The four finalists, who came from nine applicants, will be interviewed by Deal at an yet to be determined time. From there, the governor will appoint someone to fill the vacancy that was created when Judge Frank Jordan retired at the end of last year.
The nine attorneys who applied for the job were interviewed by the JNC the week before Christmas in Atlanta. The commission is co-chaired by Atlanta attorney J. Randolph Evans and Pete Robinson, a Columbus resident who is managing partner of the Troutman Sanders LLP Atlanta office.
Houston County Superior Court Judge Katherine K. Lumsden will sit with the Georgia Supreme Court to hear arguments in a case from which Justice Nels Peterson recused himself.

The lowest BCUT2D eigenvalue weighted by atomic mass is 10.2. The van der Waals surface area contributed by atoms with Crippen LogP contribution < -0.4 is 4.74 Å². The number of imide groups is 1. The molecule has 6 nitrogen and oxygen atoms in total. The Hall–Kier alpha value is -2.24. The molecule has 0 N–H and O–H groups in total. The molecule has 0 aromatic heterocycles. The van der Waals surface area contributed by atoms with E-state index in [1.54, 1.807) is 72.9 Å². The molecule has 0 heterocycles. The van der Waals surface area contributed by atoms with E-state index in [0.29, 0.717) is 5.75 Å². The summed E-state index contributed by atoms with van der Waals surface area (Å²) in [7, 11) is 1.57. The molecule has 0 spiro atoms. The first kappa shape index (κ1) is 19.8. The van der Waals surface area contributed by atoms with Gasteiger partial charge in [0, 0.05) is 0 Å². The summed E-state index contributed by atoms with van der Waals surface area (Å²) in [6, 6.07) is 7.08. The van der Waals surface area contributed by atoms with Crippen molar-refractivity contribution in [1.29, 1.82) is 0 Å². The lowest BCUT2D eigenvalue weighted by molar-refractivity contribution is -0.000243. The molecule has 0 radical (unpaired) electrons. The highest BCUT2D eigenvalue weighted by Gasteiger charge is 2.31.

The Cobb County Planning Commission will hold a public meeting at 7 PM tonight to discuss changes to the 2040 Comprehensive Plan.
Following tonight’s public hearing on the amendments, residents’ next chance to comment on the proposed changes will be another public hearing in front of the Board of Commissioners at a 9 a.m. meeting on Jan. 16, which will also be held in the Cobb Government Building. A vote on the amendments is expected to take place after the conclusion of the hearing.
State Rep. Meagan Hanson (R-Brookhaven) spoke to press yesterday about a hate crimes bill she’s working on for the 2018 session.
State Rep. Meagan Hanson said it is long overdue for Georgia to have a law on the books that would increase the penalty for someone convicted of the crime.